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Tags: taliban | leadership | pandemic | treatment | peace

Taliban Leadership in Disorder in Wake of Coronavirus

the US and Taliban have signed a historic peace agreement graphic
(Md. Zakir Mahmud/Dreamstime)

By    |   Saturday, 30 May 2020 03:14 PM

Coronavirus has crippled the Afghan Taliban, sending the organization into flux as members of its senior leadership have sought treatment for the condition, according to Foreign Policy.

The illnesses have paved a way for Mullah Mohammad Omar, son of the group's founder, to grab the reins as interim leader, Taliban sources have reported.

The absence of senior Taliban leaders removes key decision-makers from the group during a period when U.S. troops are planning to draw down troops from Afghanistan to honor a bilateral agreement.

Haibatullah Akhundzada, the Taliban's supreme leader, hasn't attended meetings for several weeks. Sirajuddin Haqqani, his chief deputy of the Haqqani network, which is affiliated with al-Qaida, has substituted in his absence.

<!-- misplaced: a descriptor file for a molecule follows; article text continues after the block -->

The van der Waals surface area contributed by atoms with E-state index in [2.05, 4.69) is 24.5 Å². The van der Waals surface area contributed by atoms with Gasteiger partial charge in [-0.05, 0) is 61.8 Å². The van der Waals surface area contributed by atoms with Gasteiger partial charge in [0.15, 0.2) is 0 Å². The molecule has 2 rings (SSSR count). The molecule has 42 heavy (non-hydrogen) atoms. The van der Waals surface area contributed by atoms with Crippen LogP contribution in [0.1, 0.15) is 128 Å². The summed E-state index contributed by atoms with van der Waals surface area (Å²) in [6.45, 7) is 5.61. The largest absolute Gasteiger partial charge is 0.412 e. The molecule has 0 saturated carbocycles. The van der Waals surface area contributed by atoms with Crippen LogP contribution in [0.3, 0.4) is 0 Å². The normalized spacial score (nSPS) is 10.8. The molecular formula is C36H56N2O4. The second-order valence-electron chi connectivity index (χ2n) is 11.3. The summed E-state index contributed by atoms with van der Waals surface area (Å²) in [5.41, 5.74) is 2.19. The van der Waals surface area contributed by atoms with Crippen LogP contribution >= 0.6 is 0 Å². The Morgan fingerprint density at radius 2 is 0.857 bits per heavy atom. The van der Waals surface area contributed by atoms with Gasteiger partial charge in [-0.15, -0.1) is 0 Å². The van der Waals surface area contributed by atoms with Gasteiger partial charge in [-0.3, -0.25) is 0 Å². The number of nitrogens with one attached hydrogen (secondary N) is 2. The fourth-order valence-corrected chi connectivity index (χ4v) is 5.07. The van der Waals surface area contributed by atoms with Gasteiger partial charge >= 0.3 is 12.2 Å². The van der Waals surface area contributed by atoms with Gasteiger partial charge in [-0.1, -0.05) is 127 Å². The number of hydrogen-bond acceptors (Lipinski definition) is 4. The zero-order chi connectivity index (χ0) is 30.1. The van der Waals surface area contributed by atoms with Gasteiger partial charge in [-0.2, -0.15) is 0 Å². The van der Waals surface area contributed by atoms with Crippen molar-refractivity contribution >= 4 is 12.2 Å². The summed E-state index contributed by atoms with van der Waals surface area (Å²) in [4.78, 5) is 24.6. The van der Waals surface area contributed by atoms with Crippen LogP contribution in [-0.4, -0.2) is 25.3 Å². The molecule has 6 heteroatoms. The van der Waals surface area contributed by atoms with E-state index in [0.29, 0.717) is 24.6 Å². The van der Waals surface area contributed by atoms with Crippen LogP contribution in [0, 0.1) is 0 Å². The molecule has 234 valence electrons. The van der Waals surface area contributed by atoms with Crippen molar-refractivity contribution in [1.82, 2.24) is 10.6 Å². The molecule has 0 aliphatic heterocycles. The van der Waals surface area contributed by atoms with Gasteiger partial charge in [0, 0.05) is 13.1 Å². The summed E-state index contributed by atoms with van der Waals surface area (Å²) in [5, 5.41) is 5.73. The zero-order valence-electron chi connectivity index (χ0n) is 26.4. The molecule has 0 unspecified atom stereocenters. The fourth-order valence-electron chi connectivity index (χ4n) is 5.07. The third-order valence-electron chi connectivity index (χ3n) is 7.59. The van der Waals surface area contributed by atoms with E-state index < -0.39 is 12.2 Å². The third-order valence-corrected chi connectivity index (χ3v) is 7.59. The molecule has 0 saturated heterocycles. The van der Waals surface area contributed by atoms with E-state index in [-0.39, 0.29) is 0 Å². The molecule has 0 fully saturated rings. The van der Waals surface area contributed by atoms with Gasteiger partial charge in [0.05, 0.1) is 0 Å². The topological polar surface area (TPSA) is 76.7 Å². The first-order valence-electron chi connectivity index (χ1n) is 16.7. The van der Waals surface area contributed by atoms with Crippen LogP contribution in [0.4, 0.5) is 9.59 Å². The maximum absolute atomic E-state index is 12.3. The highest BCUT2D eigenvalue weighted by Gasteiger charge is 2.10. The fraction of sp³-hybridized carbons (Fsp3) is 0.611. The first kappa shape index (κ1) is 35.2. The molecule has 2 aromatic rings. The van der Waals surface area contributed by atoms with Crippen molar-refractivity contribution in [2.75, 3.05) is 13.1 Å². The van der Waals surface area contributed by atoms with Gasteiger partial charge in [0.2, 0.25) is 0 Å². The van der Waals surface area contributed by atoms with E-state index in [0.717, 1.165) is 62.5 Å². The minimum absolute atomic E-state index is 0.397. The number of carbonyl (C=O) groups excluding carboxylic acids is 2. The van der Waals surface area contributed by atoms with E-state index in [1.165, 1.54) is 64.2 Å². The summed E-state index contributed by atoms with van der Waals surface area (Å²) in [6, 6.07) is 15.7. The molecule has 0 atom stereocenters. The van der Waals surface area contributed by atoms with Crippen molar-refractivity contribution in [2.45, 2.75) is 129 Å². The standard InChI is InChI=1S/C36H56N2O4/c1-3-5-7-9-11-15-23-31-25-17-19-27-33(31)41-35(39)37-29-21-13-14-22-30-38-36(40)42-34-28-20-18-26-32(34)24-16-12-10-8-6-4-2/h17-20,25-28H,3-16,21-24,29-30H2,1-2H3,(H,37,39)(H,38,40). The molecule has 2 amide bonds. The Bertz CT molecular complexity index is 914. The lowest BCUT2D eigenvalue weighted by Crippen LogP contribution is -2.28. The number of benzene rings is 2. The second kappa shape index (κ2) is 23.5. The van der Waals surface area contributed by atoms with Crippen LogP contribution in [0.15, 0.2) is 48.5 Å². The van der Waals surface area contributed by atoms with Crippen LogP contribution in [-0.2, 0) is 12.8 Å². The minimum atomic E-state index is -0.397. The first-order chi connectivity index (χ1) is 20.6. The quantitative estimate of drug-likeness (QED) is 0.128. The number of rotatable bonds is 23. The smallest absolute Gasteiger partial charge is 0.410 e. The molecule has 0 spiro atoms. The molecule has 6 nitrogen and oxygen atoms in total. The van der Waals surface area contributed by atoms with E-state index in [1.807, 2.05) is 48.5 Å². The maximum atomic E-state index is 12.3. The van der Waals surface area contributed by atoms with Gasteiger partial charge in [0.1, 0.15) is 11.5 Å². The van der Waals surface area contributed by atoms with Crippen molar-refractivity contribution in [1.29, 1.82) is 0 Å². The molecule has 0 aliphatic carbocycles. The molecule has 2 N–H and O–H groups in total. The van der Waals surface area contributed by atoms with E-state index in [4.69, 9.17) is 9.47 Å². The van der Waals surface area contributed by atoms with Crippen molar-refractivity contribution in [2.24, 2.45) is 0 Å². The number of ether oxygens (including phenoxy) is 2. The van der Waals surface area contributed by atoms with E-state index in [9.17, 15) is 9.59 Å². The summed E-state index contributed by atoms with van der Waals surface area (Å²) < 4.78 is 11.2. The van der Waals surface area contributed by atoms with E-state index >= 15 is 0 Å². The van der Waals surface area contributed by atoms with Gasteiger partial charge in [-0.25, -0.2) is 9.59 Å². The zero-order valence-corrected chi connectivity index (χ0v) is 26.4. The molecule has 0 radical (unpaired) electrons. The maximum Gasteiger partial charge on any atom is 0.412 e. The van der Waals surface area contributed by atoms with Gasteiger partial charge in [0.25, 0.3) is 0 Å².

But Haqqani has been stricken by coronavirus, which has caused him to miss out on leadership duties.

"When Sirajuddin got sick he probably infected everyone else as he was deputizing at meetings for Haibatullah," Antonio Giustozzi, an expert on the Taliban at the Royal United Services Institute in London, told Foreign Policy.

An anonymous Kabul intelligence official confirmed some Taliban leaders had contracted coronavirus, including the supreme leader Akhundzada. Mullah Mohammad Yaqoob has now taken the role of "chief of operations."

"Our hero, the son of our great leader, Mullah Yaqoob, is running the entire Taliban operation in Haibatullah’s absence," Maulama Muhammad Ali Jan Ahmad, a senior Taliban commander, told Foreign Policy.

Discord within the top ranks of the Taliban could lead to a violent clash between its rival factions. That infighting could ultimately break off talks between the Taliban and the Kabul government to end their nearly 20-year conflict.

"There are two possible outcomes — Mullah Yaqoob will own his position at the top and Ishakzai will accept him as leader, or Ishakzai will gather his forces and attempt to maintain control in his own hands, and if that happens then things will be very bloody," an unnamed Quetta source said.

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Coronavirus has crippled the Afghan Taliban, sending the organization into flux as members of its senior leadership have sought treatment for the condition, according to Foreign Policy.
taliban, leadership, pandemic, treatment, peace
317
2020-14-30
Saturday, 30 May 2020 03:14 PM
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